President Donald Trump's former campaign manager and the chief political strategist to former Ukrainian President Viktor Yanukovych, Paul Manafort, had been working in Ukraine for a long time and had a whole separate shadow government structure.
"You have to understand, we've been working in Ukraine a long time, and Paul has a whole separate shadow government structure… In every ministry, he has a guy," one of Manafort's deputies, Rick Gates, once boasted to a group of Washington lobbyists, Franklin Foer wrote in the article titled "The Plot Against America," which is due to be published by The Atlantic in March 2018.
According to the author, only a small handful of Americans – oil executives, Cold War spymasters – could claim to have ever amassed such influence in a foreign regime.
"For nearly a decade, he had counted primarily on a single client, albeit an exceedingly lucrative one. He'd been the chief political strategist to the man who became the president of Ukraine, Viktor Yanukovych, with whom he'd developed a highly personal relationship. Manafort would swim naked with his boss outside his banya, play tennis with him at his palace ("Of course, I let him win," Manafort made it known), and generally serve as an arbiter of power in a vast country," Foer said.
By the time Manafort first entertained the possibility of working with Yanukovych, "people avoided him, he was radioactive."
Manafort groomed Yanukovych to resemble, well, himself. Aslund, who had advised the Ukrainian government on economic policy, told me, "Yanukovych and Manafort are almost exactly the same size. So they are big, tall men. He got Yanukovych to wear the same suits as he did and to comb the hair backwards as he does." Yanukovych had been wooden in public and in private, but "Manafort taught him how to smile and how to do small talk." And he did it all quietly, "from a back seat. He did it very elegantly."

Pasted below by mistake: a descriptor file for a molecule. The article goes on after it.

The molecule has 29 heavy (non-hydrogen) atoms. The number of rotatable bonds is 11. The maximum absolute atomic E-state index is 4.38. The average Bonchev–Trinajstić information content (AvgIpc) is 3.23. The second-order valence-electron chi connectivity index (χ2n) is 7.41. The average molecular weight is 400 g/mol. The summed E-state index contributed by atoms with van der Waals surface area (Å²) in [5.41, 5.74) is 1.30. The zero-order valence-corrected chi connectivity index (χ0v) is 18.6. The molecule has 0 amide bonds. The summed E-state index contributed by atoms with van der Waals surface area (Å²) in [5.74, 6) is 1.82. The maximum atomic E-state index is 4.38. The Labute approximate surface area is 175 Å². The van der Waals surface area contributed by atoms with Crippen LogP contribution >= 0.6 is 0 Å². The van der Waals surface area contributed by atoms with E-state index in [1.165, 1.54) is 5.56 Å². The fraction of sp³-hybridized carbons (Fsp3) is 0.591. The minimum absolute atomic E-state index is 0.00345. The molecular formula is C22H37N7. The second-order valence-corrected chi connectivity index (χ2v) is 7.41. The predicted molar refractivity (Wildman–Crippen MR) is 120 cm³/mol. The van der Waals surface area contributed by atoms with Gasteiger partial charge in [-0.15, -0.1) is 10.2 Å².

Read alsoPOLITICO: Manafort trial likely to start in September at the earliestYanukovych's party succeeded in the parliamentary elections beyond all expectations, and the oligarchs who'd funded it came to regard Manafort with immense respect. As a result, Manafort began spending longer spans of time in Ukraine. One of his greatest gifts as a businessman was his audacity, and his Ukrainian benefactors had amassed enormous fortunes. The outrageous amounts that Manafort billed, sums far greater than any he had previously received, seemed perfectly normal. An associate of Manafort's described the system this way: "Paul would ask for a big sum," Yanukovych would approve it, and then his chief of staff "would go to the other oligarchs and ask them to kick in. ‘Hey, you need to pay a million.' They would complain, but Yanukovych asked, so they would give."
When Yanukovych won the presidency in 2010, he gave Manafort "walk in" privileges, allowing him to stroll into the inner sanctum of the presidential offices at any time. Yanukovych could be bullheaded, and as his presidency progressed, he increasingly cut himself off from advisers. Manafort, however, knew how to change Yanukovych's mind, using polling and political arguments to make his case. Oleg Voloshyn, a former spokesman in the foreign-affairs ministry, told me that his own boss, the foreign minister, eventually turned to Manafort to carry messages and make arguments regarding foreign-policy priorities on his behalf. "Yanukovych would listen to him," Voloshyn told me, "when our arguments were ignored."